Health information is widely available online, yet the quality of that information can be dubious at best.
Nearly two-thirds of insured adults with a previous health care visit did not use an online patient portal in 2017.
"Gender Panic" in Clinical Settings: Protecting Public Accommodations Access for Transgender IndividualsDecember 10, 2018
There is substantial discussion in the United States regarding the use of public accommodation laws to legislate bathroom access for transgender individuals.
An educational intervention can improve patients' ability to self-manage their chronic diseases.
Knitting is both process- and product-oriented, encompassing repetitive tasks that can exercise physical and cognitive skills
Currently, same-day delivery is available only in Dallas, Chicago, New York City, Gainesville, Miami, Tampa, and Fort Lauderdale; this program will be expanded in 2019.
The US Department of Health and Human Services has developed a draft strategy to reduce the health information technology burden.
Only 15.4% of physicians work in practices that use telemedicine for a wide spectrum of patient interactions, with larger practice size being an important correlate of telemedicine use.
It's easy for patients to seek out information that backs up their beliefs and dismiss other sources as "fake news."
The transition from the workforce into retirement is always challenging, but for physicians accustomed to working long or odd hours, it can be especially difficult.
Office visits to primary care physicians declined from 2012 to 2016, but visits to nurse practitioners and physician assistants increased.
With the proliferation of online medical information, educators and students alike struggle to discern the legitimacy of "e-health" sources.
Many healthcare organizations are trying a new tactic to reduce rates of burnout: gratitude.
A major update of the United States' system for approving medical devices was announced yesterday by the FDA.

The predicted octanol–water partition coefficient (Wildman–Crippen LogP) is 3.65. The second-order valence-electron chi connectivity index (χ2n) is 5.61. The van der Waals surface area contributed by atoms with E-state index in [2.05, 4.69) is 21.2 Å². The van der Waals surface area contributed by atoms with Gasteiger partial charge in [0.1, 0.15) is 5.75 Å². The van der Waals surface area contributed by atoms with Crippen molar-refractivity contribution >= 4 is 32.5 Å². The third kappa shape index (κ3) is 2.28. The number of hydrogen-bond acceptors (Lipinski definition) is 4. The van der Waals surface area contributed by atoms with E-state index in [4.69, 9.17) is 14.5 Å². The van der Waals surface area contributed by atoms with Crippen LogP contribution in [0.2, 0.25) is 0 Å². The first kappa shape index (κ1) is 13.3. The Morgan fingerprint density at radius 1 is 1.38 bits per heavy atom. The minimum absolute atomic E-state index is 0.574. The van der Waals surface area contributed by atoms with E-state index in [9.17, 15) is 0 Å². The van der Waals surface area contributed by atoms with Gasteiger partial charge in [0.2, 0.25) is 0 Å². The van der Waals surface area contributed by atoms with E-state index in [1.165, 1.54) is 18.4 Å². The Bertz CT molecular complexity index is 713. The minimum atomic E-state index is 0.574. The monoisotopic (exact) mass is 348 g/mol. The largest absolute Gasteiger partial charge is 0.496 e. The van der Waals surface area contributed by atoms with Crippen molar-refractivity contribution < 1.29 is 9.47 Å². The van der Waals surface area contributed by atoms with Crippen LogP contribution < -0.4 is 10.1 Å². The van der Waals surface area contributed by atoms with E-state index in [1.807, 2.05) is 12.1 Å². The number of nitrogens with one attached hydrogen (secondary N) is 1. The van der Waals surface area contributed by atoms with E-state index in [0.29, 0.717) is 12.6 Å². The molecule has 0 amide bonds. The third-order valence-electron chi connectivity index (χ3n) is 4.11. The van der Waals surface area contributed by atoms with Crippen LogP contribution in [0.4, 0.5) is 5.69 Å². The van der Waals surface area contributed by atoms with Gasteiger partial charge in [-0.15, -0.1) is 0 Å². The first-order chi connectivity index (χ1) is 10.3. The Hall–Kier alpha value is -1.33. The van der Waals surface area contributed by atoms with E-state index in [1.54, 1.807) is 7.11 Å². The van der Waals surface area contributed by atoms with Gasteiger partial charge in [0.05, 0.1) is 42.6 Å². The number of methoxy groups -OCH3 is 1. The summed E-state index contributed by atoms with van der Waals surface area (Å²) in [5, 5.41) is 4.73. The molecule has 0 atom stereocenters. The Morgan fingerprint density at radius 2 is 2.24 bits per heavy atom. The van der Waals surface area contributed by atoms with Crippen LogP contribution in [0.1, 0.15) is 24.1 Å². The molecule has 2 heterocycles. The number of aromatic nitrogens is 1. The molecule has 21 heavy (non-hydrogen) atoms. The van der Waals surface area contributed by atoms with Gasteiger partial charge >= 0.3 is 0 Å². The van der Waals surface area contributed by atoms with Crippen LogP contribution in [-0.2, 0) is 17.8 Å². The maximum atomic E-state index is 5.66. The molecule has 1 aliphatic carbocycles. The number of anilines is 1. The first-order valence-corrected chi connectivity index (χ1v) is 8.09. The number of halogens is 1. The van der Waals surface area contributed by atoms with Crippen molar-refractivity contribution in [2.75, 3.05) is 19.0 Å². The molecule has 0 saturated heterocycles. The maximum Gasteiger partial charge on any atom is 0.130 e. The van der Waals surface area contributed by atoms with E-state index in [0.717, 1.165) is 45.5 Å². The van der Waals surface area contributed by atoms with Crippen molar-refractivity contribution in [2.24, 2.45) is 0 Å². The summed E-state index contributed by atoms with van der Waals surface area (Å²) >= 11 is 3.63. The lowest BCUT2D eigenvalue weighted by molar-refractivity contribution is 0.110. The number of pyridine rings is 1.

Clinicians have a responsibility to engage in initiatives that improve the quality of health information available online.
Assuming blame for a medical error may help patients and families heal.
Rates of health information breaches are increasing despite legal and moral obligations to protect patient information.
Millions of workers gained insurance coverage under the Affordable Care Act without adverse effects on labor markets.
By 2030, robots will likely replace 800 million workers. Will physicians make the cut?
The American Heart Association and others are urging the court to reconsider changes to short-term limited-duration insurance plans.
Inaccurate health claims have become a public health issue.
When deviating from published guidelines, physicians must ensure their recommendations are based on justified belief, not personal bias.
Older patients with poor health, health behaviors, social support, and self-efficacy are more likely to have an unexpected readmission to the hospital.
Dreamers have expressed lower self-esteem and higher rates of chronic disease after the repeal of DACA.
Health and social service utilization decreased in immigrant communities after the 2016 presidential election.
Lesbian, gay, and bisexual adults still delay medical care due to cost despite having access to insurance coverage.
Research funded by private donors in exchange for research-related benefits has long been criticized as a "pay to play" research model.
Researchers are concerned that the increased focus on sexual harassment resulting from the #MeToo campaign may cause negative health outcomes.
When is enough enough when it comes to health metrics?
Medicare costs may be contained by incentivizing multisector health activities, according to researchers.
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